The Advantages of Switching from Helium to Hydrogen as a Carrier Gas

Helium has always been a prized resource, sealed in caverns filled with the gas to create the Helium National Reserves. However in 1996, legislation (1) allowed the sale of 0.6 billion ft3 of helium gas from 2005 to 2015. The price of crude helium set by the law was approximately $43/1000 scf.

In 2010, the price was reset by the Federal Bureau of Land Management to $64.75/1000 scf based on the Consumer Price Index (2). The price was again reset to $75.75/1000 scf for the financial year 2012. According to critics, the revised price is still very low when assessing the remaining reserves of helium. (3)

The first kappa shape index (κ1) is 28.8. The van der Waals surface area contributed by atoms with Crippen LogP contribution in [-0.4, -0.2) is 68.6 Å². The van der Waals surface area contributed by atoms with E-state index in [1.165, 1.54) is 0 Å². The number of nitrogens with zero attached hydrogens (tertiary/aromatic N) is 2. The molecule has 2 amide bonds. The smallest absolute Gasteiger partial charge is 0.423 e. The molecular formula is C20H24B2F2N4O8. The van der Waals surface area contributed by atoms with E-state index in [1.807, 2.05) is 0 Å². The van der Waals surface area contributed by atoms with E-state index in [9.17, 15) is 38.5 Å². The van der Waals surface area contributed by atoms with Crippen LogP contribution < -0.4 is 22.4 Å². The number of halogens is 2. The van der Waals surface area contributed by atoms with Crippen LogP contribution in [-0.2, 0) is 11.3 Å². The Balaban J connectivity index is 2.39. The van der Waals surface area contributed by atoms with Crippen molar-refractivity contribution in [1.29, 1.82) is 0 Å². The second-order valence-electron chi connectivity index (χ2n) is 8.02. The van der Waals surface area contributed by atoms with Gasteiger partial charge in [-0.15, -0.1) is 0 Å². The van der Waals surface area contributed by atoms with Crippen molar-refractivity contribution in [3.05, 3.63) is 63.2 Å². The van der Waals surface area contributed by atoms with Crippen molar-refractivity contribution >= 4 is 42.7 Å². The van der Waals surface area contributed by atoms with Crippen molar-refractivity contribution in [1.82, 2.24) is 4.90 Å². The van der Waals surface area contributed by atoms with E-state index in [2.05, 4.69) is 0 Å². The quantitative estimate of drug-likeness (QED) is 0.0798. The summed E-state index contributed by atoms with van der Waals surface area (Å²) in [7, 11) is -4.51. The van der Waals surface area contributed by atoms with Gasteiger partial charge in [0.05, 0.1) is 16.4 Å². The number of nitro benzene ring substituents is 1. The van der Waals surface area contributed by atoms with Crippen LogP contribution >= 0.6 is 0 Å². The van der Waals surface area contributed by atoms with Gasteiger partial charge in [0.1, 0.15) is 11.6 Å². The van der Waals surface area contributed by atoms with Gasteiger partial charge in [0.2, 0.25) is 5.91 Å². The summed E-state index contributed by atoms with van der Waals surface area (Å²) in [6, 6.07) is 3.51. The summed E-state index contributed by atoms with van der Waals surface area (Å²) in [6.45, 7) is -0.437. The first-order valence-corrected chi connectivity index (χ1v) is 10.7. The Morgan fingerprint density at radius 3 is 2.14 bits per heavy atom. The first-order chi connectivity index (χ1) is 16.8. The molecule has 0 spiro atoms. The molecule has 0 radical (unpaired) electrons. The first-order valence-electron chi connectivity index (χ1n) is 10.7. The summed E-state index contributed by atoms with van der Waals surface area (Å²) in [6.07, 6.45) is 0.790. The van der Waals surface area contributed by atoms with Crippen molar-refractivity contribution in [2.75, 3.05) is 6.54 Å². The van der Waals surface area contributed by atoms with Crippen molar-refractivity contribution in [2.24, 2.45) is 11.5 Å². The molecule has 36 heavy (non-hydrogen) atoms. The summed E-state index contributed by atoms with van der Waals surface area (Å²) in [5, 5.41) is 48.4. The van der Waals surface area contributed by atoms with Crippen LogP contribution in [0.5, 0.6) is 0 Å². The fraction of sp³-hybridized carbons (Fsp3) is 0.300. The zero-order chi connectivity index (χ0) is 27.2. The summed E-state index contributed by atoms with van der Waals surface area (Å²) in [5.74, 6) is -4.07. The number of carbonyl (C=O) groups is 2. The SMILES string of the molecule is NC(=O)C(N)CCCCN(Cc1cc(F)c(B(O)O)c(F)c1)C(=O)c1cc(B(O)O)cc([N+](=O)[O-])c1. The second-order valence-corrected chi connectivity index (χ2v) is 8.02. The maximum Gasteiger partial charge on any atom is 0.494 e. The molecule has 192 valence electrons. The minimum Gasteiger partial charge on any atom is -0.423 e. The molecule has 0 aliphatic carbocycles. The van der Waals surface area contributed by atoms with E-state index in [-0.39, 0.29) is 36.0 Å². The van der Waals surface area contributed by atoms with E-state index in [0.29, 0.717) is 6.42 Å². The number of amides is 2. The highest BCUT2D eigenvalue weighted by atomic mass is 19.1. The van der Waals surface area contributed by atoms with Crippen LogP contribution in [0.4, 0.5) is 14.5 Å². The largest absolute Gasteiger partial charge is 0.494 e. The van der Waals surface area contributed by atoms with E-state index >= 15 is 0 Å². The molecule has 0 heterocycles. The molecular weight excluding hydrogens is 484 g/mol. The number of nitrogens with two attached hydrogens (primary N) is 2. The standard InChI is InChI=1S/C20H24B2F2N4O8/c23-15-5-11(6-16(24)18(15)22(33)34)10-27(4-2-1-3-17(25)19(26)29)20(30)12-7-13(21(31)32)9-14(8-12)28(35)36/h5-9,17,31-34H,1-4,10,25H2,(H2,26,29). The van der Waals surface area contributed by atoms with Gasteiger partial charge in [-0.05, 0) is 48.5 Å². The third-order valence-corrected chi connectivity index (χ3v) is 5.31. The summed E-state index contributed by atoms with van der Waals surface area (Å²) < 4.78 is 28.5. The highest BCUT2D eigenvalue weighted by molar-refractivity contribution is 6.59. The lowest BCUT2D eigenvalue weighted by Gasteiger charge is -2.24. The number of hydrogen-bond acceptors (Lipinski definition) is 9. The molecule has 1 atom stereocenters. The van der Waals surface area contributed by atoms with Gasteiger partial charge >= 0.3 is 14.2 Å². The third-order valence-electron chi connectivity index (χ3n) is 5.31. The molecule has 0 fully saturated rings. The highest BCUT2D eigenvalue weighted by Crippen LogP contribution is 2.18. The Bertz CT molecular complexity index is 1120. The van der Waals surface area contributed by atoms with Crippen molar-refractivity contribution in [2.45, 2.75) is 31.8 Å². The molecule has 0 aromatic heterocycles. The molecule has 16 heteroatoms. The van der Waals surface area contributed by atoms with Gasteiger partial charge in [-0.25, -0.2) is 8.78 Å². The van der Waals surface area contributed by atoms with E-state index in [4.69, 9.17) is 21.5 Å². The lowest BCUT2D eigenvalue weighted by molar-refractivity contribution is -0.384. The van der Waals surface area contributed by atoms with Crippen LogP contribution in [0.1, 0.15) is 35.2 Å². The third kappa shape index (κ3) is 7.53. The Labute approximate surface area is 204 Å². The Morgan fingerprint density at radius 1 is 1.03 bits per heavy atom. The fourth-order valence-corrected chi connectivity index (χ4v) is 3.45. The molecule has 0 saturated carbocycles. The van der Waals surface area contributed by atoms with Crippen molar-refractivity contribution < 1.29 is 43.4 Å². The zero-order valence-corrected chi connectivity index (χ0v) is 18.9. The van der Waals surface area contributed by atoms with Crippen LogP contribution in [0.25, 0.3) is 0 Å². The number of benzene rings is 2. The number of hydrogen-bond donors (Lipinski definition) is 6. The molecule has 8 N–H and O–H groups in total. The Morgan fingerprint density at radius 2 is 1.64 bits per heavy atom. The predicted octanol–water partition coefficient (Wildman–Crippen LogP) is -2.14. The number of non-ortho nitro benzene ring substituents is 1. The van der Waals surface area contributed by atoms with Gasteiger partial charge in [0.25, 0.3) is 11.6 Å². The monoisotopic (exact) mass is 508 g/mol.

Helium is commonly used as a carrier gas for gas chromatography (GC). As it is becoming increasingly expensive, chromatographers prefer to use hydrogen, an inexpensive and reliable gas source.

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In addition to the economic issues around employing helium as a carrier gas in GC, there is a question of efficiency. For GC applications, both hydrogen and helium are highly efficient carrier gases, but there is a difference in the efficiency of the separation due to the differences in their properties.

The van Deemter equation predicts an optimum velocity at which there will be the minimum variance per unit column length, and as a result, a maximum efficiency. (4) Using this equation, it is possible to deduce that hydrogen can exhibit a higher linear flow rate than helium and deliver equal efficiency in the ability of the gas to separate peaks.

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This information has been sourced, reviewed and adapted from materials provided by Proton OnSite.

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